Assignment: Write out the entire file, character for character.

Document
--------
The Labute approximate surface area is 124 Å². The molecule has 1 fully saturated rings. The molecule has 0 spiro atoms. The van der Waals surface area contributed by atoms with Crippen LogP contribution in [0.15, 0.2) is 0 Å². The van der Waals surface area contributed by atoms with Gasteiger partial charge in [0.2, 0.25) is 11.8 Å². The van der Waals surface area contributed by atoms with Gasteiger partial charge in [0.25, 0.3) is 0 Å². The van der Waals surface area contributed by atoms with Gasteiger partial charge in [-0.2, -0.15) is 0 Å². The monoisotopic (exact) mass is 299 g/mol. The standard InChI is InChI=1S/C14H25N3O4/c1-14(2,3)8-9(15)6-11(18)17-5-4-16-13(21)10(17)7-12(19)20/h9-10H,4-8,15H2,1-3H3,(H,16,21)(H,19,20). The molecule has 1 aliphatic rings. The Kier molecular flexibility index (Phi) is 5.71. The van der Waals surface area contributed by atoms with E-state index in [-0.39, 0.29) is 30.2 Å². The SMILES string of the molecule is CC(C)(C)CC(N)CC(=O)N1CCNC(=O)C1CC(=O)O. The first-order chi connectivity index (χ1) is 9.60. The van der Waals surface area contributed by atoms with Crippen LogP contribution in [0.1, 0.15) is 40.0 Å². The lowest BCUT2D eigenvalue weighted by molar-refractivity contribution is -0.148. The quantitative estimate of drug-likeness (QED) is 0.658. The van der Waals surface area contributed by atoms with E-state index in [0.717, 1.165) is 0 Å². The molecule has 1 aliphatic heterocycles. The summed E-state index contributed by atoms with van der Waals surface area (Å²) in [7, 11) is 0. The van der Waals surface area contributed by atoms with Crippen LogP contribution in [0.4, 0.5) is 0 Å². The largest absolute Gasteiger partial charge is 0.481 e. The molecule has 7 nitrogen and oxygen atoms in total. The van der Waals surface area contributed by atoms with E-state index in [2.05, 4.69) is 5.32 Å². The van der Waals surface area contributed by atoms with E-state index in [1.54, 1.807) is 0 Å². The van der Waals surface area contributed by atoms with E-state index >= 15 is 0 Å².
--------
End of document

The Labute approximate surface area is 124 Å². The molecule has 1 fully saturated rings. The molecule has 0 spiro atoms. The van der Waals surface area contributed by atoms with Crippen LogP contribution in [0.15, 0.2) is 0 Å². The van der Waals surface area contributed by atoms with Gasteiger partial charge in [0.2, 0.25) is 11.8 Å². The van der Waals surface area contributed by atoms with Gasteiger partial charge in [0.25, 0.3) is 0 Å². The van der Waals surface area contributed by atoms with Gasteiger partial charge in [-0.2, -0.15) is 0 Å². The monoisotopic (exact) mass is 299 g/mol. The standard InChI is InChI=1S/C14H25N3O4/c1-14(2,3)8-9(15)6-11(18)17-5-4-16-13(21)10(17)7-12(19)20/h9-10H,4-8,15H2,1-3H3,(H,16,21)(H,19,20). The molecule has 1 aliphatic rings. The Kier molecular flexibility index (Phi) is 5.71. The van der Waals surface area contributed by atoms with E-state index in [-0.39, 0.29) is 30.2 Å². The SMILES string of the molecule is CC(C)(C)CC(N)CC(=O)N1CCNC(=O)C1CC(=O)O. The first-order chi connectivity index (χ1) is 9.60. The van der Waals surface area contributed by atoms with Crippen LogP contribution in [0.1, 0.15) is 40.0 Å². The lowest BCUT2D eigenvalue weighted by molar-refractivity contribution is -0.148. The quantitative estimate of drug-likeness (QED) is 0.658. The van der Waals surface area contributed by atoms with E-state index in [0.717, 1.165) is 0 Å². The molecule has 1 aliphatic heterocycles. The summed E-state index contributed by atoms with van der Waals surface area (Å²) in [7, 11) is 0. The van der Waals surface area contributed by atoms with Crippen LogP contribution in [0.4, 0.5) is 0 Å². The largest absolute Gasteiger partial charge is 0.481 e. The molecule has 7 nitrogen and oxygen atoms in total. The van der Waals surface area contributed by atoms with E-state index in [2.05, 4.69) is 5.32 Å². The van der Waals surface area contributed by atoms with E-state index in [1.54, 1.807) is 0 Å². The van der Waals surface area contributed by atoms with E-state index >= 15 is 0 Å².